Authority puts its foot down on triploid salmon. But that doesn’t change Grieg’s plans in Eastern Canada

Aslak Berge

Grieg Seafood maintains plans for triploid salmon in particularly demanding production area.

Norway Royal Salmon (NRS) was granted nine so-called “green licenses” in 2014 for the use of triploid (sterile) salmon, which eliminates the risk of escaped farmed salmon reproducing with wild salmon.

After nine years of operation, however, experience shows that the triploid salmon appears to be more vulnerable to bacterial and viral diseases.

NRS has therefore had a dialogue with the Ministry of Trade, Industry and Fisheries and the authority has come to the conclusion that they adjust the condition of use of sterile fish until there is a decision of the authorities on whether triploid production is fish welfare sound or not.

The Norwegian Food Safety Authority has decided that triploid smolt should not be released after spring 2022 and that all triploid salmon in the sea must be completed by the end of 2023.

Read more: Minister eyes up major salmon farming expansion in Atlantic Canada

NRS’ competitor Grieg Seafood has announced a comprehensive commitment to triploid salmon at the company’s ambitious growth plan in Newfoundland and Labrador on the Canadian east coast. Grieg Seafood NL has a total production capacity of 30,000 tonnes of salmon and will harvest its first fish in 2022.

The company is not allowed to use diploid (normal) salmon in the region. If so, they could only use eggs from the local salmon strain Saint John River, which the two competitors Cooke Aquaculture and Mowi use.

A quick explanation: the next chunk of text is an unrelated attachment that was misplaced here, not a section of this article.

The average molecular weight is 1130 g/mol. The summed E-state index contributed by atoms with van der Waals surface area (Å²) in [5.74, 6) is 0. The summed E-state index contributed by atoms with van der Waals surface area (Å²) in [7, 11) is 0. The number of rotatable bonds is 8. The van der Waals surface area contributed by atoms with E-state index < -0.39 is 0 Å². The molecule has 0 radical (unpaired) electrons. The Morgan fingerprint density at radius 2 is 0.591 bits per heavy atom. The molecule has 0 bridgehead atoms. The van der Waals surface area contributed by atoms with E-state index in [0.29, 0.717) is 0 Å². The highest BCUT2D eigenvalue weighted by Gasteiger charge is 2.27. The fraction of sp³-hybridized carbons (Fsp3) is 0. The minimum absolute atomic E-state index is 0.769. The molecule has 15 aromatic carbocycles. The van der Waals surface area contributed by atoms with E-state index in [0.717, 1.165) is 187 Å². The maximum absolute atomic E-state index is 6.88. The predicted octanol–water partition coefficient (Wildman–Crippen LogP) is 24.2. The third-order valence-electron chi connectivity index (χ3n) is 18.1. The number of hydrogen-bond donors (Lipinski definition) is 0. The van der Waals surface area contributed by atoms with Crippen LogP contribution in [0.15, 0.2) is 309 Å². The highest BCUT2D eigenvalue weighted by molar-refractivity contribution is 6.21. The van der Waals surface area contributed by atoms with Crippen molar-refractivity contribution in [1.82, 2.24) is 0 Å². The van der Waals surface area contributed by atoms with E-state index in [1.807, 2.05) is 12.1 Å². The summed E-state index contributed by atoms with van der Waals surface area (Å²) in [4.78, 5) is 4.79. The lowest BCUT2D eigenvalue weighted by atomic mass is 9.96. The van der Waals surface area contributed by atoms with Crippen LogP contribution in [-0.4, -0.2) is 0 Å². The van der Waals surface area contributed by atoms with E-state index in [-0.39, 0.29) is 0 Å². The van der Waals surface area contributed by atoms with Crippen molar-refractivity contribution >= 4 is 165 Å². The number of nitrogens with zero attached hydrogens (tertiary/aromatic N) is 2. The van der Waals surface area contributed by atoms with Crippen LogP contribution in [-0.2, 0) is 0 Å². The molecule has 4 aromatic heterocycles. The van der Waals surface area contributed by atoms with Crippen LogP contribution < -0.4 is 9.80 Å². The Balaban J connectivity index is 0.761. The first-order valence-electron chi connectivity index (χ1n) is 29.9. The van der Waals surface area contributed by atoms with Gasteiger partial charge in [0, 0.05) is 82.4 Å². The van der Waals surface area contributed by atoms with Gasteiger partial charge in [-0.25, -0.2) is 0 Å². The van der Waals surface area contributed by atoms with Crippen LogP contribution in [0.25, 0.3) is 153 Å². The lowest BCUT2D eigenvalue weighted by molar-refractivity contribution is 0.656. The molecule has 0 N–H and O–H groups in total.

But the Norwegian Food Safety Authority’s decision will have no impact on Grieg Seafood’s plans in Eastern Canada.

“Not as of now. We are developing production in Newfoundland step by step, building on different experiences, new knowledge that constantly comes in and adjusts along the way,” Grieg Seafood’s communications director Kristina Furnes told SalmonBusiness.

This can mean weak salmon in one of the planet’s most demanding areas to farm salmon in. Grieg is apparently comfortable with that risk.

“No one has farmed salmon in Placentia Bay before, and it is far from the area the other fish farmers are in, so their own experiences must be made here. Based on the surveys that have been carried out, Placentia Bay appears to be a well-suited fish farming area for salmon – with good current conditions, deep water and conditions reminiscent of Norway,” she said.

All alone
“We have mitigation measures for temperature fluctuations, such as larger smolts, deep nets (40 meters) and locations with good flow (which is important in cold temperatures). We are also completely alone in the area, and we will be working on new and modern equipment and in best practice,” continued Furnes.

“We build up our operations based on experiences with triploid salmon in both Norway and the UK, and bring developed knowledge in various areas, such as the timing of postponement, feed composition, conditions in fresh water, etc. We also have our own hatchery in the region and our own control of smolt, and it looks good so far. At the same time, we are developing the region step by step, so that we can adjust along the way and adapt to the experiences we gain in practice in Placentia Bay,” added Furnes.


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